CEO Bob Chapek Establishes His Three ‘Pillars of Success’ for the Next Century of The Walt Disney Company

Shannen Ace


CEO Bob Chapek Establishes His Three ‘Pillars of Success’ for the Next Century of The Walt Disney Company

CEO Bob Chapek has outlined his goals for the next century of The Walt Disney Company in a new memo to Cast Members. He pointed to three specific pillars: storytelling excellence, innovation, and relentless focus on the audience.

Read Chapek’s memo below.


As we begin the New Year, I want to share our mission and the strategic pillars that will be key to our success—but first, I want to start 2022 on a note of gratitude for all of you, your talent, dedication, and optimism during the most disruptive time in our company’s history.

Thanks to you, we are weathering the pandemic and emerging stronger than ever. Over the last two years, we continued to tell the world’s best stories, reorganized, and accelerated our transformation to better serve audiences and guests. We looked inward during a time of social disruption, saw how much was left to do, and made significant change. And of course, we underwent a leadership change—and I am enormously grateful for the tremendous foundation Bob Iger left us.

You achieved those things during a once-in-a-century pandemic, and I want to acknowledge those whose roles require them to be in the office or one of our parks, as well as those working from home while managing at-home learning and gaps in childcare. I also appreciate your patience as we begin reopening our offices. Our long-term goal is to provide greater flexibility, and your leaders will be in touch as plans evolve.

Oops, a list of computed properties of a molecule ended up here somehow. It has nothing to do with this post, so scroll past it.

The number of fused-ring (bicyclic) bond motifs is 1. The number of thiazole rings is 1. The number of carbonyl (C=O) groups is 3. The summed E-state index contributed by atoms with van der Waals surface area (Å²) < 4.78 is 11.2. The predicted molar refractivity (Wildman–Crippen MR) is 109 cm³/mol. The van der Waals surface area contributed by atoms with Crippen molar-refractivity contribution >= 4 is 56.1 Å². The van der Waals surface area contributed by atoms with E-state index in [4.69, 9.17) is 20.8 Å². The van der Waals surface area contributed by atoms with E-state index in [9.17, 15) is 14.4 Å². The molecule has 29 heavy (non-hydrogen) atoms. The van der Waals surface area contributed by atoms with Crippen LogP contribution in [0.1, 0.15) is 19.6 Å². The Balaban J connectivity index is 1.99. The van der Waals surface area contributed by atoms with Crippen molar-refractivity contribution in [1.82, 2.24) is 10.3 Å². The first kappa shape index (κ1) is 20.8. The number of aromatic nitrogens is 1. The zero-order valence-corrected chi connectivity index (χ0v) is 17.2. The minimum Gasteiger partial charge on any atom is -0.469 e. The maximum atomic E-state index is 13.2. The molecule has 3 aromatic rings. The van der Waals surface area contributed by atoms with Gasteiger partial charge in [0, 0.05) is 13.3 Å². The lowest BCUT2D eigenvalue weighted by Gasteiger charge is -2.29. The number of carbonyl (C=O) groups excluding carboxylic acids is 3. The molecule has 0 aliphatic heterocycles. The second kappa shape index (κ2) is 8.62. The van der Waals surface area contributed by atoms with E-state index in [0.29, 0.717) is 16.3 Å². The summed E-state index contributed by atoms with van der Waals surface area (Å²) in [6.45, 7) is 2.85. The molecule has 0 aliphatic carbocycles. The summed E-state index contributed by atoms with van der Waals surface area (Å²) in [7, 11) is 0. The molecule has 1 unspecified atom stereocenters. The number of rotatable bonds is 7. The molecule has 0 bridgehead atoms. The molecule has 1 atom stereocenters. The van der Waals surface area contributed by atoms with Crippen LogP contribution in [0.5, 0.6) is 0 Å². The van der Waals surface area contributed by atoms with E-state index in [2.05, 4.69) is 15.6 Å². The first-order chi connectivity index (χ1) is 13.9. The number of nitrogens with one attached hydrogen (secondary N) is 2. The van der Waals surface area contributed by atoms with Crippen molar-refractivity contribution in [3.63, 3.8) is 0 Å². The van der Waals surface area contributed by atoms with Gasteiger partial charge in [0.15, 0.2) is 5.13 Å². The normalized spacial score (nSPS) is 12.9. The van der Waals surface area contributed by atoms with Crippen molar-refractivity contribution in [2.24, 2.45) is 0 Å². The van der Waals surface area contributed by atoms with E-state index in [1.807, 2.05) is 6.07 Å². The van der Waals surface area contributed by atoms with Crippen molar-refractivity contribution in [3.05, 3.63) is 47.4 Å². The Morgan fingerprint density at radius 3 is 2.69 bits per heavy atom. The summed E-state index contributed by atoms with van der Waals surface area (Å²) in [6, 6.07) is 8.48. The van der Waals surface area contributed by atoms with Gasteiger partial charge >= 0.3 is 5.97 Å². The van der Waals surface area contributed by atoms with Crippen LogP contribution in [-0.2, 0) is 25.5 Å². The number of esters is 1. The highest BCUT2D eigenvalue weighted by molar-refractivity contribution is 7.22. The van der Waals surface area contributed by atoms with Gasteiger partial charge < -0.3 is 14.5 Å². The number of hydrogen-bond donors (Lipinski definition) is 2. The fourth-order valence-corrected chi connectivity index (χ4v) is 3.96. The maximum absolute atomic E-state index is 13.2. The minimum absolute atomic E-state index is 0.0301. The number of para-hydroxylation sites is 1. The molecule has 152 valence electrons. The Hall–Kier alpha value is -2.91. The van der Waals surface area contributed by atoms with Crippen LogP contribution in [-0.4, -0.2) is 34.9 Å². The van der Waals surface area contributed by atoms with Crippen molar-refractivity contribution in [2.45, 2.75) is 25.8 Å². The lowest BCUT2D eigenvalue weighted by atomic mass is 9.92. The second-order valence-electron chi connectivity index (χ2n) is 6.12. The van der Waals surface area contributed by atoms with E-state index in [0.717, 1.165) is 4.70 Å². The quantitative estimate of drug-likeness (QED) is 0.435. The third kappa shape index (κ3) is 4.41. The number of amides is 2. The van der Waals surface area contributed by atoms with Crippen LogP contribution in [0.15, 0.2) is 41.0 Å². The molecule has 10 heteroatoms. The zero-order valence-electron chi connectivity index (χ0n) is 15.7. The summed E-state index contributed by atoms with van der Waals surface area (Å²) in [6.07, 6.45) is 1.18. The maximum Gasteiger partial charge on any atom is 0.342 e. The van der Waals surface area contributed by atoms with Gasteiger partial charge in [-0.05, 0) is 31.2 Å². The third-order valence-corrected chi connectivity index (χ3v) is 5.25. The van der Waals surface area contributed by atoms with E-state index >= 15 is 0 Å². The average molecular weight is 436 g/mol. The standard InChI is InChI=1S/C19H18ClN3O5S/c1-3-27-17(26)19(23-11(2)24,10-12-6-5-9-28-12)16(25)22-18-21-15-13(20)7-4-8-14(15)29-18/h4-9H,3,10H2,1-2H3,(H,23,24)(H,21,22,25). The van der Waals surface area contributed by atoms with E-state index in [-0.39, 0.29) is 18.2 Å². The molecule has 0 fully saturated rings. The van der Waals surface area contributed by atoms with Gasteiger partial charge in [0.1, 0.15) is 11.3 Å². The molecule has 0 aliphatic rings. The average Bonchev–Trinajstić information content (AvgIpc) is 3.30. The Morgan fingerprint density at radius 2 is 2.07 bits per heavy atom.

It’s ironic that this disruption is happening as we prepare to celebrate our company’s 100th anniversary. For nearly a century, we have defined and redefined entertainment, created countless lifelong memories, and delighted fans and families around the world. It’s a legacy that is simply unrivaled—and a welcome responsibility for us to build upon.

And so I believe our mission for this year is clear: set the stage for our second century, and ensure Disney’s next 100 years are as successful as our first. To do that, we will focus on three pillars.

First, storytelling excellence. What makes Disney so unique is that the stories we tell mean something to people. They inspire, give hope, bring us together, illuminate the world around us, and create memories. That is Disney magic, and we must continue to set the creative bar higher and higher. To that end—and in addition to all my other creative meetings—I am establishing a new standing monthly meeting with our senior creative leaders to discuss the opportunities we face as a storytelling enterprise. This will encourage collaboration, sharing of best practices, and stimulate cross-studio ideation.

Second, innovation. Since Steamboat Willie, we have been the world’s foremost innovative storytellers. That must continue as technology evolves, giving our creative teams new canvases like the metaverse on which to paint. We should be especially innovative as we seek to bring stories to life in new ways—particularly if they enhance what many call our “franchise ecosystem,” which is one of the things that sets us apart.